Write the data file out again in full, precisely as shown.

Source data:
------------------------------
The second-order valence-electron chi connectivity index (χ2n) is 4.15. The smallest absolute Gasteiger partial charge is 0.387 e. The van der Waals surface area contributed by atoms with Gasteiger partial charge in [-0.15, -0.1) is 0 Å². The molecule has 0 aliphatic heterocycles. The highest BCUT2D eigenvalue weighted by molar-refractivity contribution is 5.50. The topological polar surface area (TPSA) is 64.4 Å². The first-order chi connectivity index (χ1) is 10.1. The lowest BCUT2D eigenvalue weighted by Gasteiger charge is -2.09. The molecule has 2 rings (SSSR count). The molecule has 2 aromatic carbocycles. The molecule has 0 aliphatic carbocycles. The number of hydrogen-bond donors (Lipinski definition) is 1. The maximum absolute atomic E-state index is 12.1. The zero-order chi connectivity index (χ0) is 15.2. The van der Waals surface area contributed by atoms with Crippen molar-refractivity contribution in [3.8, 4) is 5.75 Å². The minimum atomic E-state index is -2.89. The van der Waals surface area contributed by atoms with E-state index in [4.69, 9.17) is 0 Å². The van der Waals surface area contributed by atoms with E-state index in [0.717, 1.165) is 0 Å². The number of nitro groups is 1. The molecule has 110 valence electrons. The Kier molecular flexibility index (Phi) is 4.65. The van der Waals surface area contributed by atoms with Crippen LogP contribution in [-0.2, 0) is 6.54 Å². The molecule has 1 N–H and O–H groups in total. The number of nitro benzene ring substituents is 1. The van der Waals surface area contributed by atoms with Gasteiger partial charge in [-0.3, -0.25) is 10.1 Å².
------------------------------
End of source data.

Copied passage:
The second-order valence-electron chi connectivity index (χ2n) is 4.15. The smallest absolute Gasteiger partial charge is 0.387 e. The van der Waals surface area contributed by atoms with Gasteiger partial charge in [-0.15, -0.1) is 0 Å². The molecule has 0 aliphatic heterocycles. The highest BCUT2D eigenvalue weighted by molar-refractivity contribution is 5.50. The topological polar surface area (TPSA) is 64.4 Å². The first-order chi connectivity index (χ1) is 10.1. The lowest BCUT2D eigenvalue weighted by Gasteiger charge is -2.09. The molecule has 2 rings (SSSR count). The molecule has 2 aromatic carbocycles. The molecule has 0 aliphatic carbocycles. The number of hydrogen-bond donors (Lipinski definition) is 1. The maximum absolute atomic E-state index is 12.1. The zero-order chi connectivity index (χ0) is 15.2. The van der Waals surface area contributed by atoms with Crippen molar-refractivity contribution in [3.8, 4) is 5.75 Å². The minimum atomic E-state index is -2.89. The van der Waals surface area contributed by atoms with E-state index in [4.69, 9.17) is 0 Å². The van der Waals surface area contributed by atoms with E-state index in [0.717, 1.165) is 0 Å². The number of nitro groups is 1. The molecule has 110 valence electrons. The Kier molecular flexibility index (Phi) is 4.65. The van der Waals surface area contributed by atoms with Crippen LogP contribution in [-0.2, 0) is 6.54 Å². The molecule has 1 N–H and O–H groups in total. The number of nitro benzene ring substituents is 1. The van der Waals surface area contributed by atoms with Gasteiger partial charge in [-0.3, -0.25) is 10.1 Å².